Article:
price discriminatory reviews
Yesterday Amazon offered up as their deal of the day this 31 disc boxed set of Harry Potter movies for the bargain price of $250, compared to the list price of $500 or the $345 they are selling it for today. I was disappointed not to find the weight listed in the product description, but spent a little time poking around the customer reviews. Unlike newspaper comments, even I sometimes find user contributed reviews interesting or helpful.
A couple quick facts. 519 total reviews. 292 (56%) one star. 154 (30%) five star. Not many in between. Of the one star reviews, I couldn’t find any verified purchases. I counted 93 (60%) verified among the five star reviews. What to make of this?
I’m not really sure how useful “too expensive” one star reviews are. I’m more than capable of looking at the price myself. What I want to learn from a review is if the product delivered is the product promised. If you haven’t purchased the product, you can’t tell me that. That’s why I love the verified purchase tag they’ve added to reviews. You have to be a pretty dedicated fanboy to buy a competitor’s product to write a disparaging review. The five star reviews aren’t that helpful either, as I do think you need to have more dollars than sense to purchase this monstrosity. Makes me wonder if anybody bought it just so they could write a review and brag about it.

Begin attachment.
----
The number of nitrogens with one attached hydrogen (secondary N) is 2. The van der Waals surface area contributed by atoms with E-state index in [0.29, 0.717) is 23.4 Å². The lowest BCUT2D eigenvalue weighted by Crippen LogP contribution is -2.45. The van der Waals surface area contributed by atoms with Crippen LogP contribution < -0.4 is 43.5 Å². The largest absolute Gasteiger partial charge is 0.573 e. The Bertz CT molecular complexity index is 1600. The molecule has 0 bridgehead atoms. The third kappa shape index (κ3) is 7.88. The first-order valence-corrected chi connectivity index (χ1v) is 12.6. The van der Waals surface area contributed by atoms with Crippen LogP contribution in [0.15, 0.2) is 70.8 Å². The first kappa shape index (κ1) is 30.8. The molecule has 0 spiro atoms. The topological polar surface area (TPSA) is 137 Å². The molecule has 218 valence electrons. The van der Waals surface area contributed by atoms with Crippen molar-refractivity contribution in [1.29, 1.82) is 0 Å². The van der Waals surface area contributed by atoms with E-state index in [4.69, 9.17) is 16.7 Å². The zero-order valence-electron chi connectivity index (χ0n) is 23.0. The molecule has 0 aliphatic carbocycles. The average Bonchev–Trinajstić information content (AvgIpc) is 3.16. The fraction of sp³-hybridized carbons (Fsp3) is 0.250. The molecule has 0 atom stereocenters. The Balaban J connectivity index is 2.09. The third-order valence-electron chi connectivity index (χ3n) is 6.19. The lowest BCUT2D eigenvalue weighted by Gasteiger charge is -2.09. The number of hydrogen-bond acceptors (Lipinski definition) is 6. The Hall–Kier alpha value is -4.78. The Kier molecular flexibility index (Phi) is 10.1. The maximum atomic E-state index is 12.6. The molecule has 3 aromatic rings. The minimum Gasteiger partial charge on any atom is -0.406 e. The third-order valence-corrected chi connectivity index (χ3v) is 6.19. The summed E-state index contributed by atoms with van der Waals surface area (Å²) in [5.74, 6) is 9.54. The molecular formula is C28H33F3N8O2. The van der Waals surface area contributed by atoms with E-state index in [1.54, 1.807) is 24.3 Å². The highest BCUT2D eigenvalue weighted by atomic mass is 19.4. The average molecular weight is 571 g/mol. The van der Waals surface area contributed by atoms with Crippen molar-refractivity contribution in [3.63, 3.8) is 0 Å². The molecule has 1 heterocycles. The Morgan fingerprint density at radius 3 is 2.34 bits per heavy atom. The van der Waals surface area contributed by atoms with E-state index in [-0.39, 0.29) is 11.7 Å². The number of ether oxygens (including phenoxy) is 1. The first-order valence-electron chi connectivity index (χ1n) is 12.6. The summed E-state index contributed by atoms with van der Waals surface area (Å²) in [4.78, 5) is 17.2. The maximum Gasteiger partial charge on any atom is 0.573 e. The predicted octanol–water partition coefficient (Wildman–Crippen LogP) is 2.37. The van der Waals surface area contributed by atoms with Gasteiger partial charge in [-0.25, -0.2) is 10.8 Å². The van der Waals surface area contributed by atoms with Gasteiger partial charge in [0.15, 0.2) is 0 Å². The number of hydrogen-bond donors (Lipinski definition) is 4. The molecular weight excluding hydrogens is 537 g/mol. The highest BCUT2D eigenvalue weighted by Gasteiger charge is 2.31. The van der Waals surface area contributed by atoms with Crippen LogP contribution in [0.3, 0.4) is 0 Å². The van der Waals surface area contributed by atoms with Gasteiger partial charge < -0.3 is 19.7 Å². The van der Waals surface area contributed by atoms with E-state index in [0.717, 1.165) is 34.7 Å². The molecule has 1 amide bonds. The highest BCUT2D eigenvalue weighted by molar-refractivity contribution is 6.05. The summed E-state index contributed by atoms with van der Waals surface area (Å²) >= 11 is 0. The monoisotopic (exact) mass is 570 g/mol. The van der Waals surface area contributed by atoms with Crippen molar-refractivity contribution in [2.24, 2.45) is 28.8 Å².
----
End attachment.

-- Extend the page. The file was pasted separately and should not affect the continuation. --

In the grand scheme of things, this same problem exists in reviews of just about every (near) luxury item. There’s the haters who can only complain about the price and about how you can make your own with only $20 in materials from Walmart. And there’s the gushers, who can only wax poetic about how happy their purchase made them without ever describing their usage of the product.